What is natural language and how is it structured? What is common to all human languages, and how do languages differ? How do languages change? How do we use language in different social and interactional contexts? Language is a complex and multi-faceted phenomenon. 

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B.A Degree

Students  may choose from one of two tracks:

  • Functional linguistics
  • Generative linguistics

Students in both tracks study a common core of introductory courses and a range of electives.

 Functional linguistics

The program of studies includes the detailed study of diverse languages and of different theories and research methods that highlight structural, comparative, historical, discursive, and interactional aspects of language research. The program includes the following subfields:

  • Synchronic linguistics: the study of the structure of languages with respect to different levels of analysis
  • Comparative linguistics: the study of common properties of languages and the classification of languages into families
  • Typological linguistics: the study of language universals and linguistic diversity 
  • Historical linguistics: the study of language change over time
  • Sociolinguistics: the study of the correlations/relationships between language use and social structure
  • Interactional linguistics: the study of language use in different discursive contexts

 Generative linguistics

The program of study familiarizes students with the principles and scientific methods in language study in contemporary linguistic theory. Language is seen as a complex cognitive system unique to human beings. Consequently, the linguistic system is taken to be universal in its principles and foundation and thus common to all languages.

During the years of study, we focus on theoretical courses which gradually acquaint the students with analysis skills focalizing on different levels of linguistic analysis, such as phonology, morphology, syntax, semantics and pragmatics, and this in parallel to studying at least one foreign language, to the student's choice.

 Possible combinations

Studying in the linguistics department combines naturally with the following programs of study:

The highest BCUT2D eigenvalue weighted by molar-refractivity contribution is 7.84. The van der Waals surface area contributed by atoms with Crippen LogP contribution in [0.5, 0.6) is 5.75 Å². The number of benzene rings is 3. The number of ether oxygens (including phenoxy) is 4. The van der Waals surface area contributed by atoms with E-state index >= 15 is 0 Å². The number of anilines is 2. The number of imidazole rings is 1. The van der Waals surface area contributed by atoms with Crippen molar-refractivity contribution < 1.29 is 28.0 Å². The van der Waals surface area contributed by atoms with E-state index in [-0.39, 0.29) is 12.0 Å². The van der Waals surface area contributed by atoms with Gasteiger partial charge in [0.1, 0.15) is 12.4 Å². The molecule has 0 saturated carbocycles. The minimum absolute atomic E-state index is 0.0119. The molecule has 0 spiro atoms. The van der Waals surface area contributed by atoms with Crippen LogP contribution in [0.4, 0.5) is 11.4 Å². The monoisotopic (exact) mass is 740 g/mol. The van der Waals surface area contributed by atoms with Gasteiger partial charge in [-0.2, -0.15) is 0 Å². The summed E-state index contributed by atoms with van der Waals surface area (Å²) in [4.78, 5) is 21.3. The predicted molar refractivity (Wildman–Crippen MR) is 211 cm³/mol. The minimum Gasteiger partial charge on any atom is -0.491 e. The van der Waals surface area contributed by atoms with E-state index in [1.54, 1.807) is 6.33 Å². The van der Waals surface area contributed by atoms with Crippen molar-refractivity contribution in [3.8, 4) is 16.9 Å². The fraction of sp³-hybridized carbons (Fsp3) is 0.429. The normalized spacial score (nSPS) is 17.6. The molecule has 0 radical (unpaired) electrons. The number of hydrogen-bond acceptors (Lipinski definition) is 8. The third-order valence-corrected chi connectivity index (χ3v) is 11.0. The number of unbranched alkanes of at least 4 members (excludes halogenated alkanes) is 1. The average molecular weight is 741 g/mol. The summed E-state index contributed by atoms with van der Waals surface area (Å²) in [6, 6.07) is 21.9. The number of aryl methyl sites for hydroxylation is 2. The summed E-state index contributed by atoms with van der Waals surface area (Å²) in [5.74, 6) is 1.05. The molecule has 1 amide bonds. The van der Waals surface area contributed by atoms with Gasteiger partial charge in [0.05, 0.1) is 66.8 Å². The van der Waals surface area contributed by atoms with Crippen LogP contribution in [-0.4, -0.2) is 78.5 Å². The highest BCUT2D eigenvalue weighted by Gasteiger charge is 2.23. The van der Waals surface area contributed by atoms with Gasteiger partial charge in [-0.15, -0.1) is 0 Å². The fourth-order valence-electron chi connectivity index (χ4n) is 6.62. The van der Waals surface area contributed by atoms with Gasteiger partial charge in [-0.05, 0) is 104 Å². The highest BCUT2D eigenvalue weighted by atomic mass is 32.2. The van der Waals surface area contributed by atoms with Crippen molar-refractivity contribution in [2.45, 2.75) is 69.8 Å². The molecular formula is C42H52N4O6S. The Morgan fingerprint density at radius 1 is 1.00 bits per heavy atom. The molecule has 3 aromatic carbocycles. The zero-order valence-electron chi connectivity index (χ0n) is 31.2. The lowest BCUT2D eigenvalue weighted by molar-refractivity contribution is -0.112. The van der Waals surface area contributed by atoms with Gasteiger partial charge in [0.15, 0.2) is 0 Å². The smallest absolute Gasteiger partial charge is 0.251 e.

Cognition, Philosophy, Psychology, Computer Science, Mathematics, Communication, Sociology and the literary-cultural departments of the Humanities, for instance: Hebrew, English, Latin-America studies, Romance studies, German studies, Russian studies, Asian studies, Classical Studies, Comparative and General literature.

Of course, other combinations are possible and worthwhile!

Programs for new students:
B.A Major Courses offered in the current session are listed at - click here (information is valid as of 2018)
The information above is correct for students that started at 2018. For more information Please refer to the program guides found on this website or contact an advisor.

M.A Degree

During the M.A. studies, students sharpen their basic academic skills, deepen their knowledge of various languages and get acquainted with the central questions tackled by linguistic research today through the various seminars.

M.A. studies can be pursued in two tracks: research and non-research. Students studying in the research track are required to write an extended research paper under the supervision of the department’s faculty.

During their studies, students take part in ongoing research projects. Outstanding students can earn a scholarship in one of the following programs:



Ph.D Candidates

The Linguistics Department of the Hebrew University has a vibrant graduate program, with MA and PhD students and postdoctoral researchers and several excellent programs, research projects, and labs.

PhD students work on a wide variety of topics, ranging from descriptive and theoretical linguistics to experimental and computational analysis of language. For an impression of what our graduate students are doing, see student page.

There are several special programs for outstanding students associated with the Linguistics Department, such as:

  • The Language Logic and Cognition Center, LLCC, whose goal is to create an environment where there is interdisciplinary engagement in issues pertaining to language, crossing boundaries of computer science, linguistics, philosophy and psychology. Click here for information.
  • The joint graduate program in Linguistics working in collaboration between the Hebrew University and Tel-Aviv University (supported by the Humanities Fund). The program proposes a five-year curriculum in the following tracks: Syntax, Semantics, Phonology, Computational Linguistics, Psycho- and Neurolinguistics, Usage-Based Linguistics. Click here for information.

There are opportunities for PhD students to participate in a variety of research projects (see link research projects) and to collaborate with a number of labs, including  the LLCC lab, Computer Science labs , the Language Learning and Processing Lab.

We welcome new ideas and research frameworks. If you have an interest in linguistics that you don't see represented here, get in touch!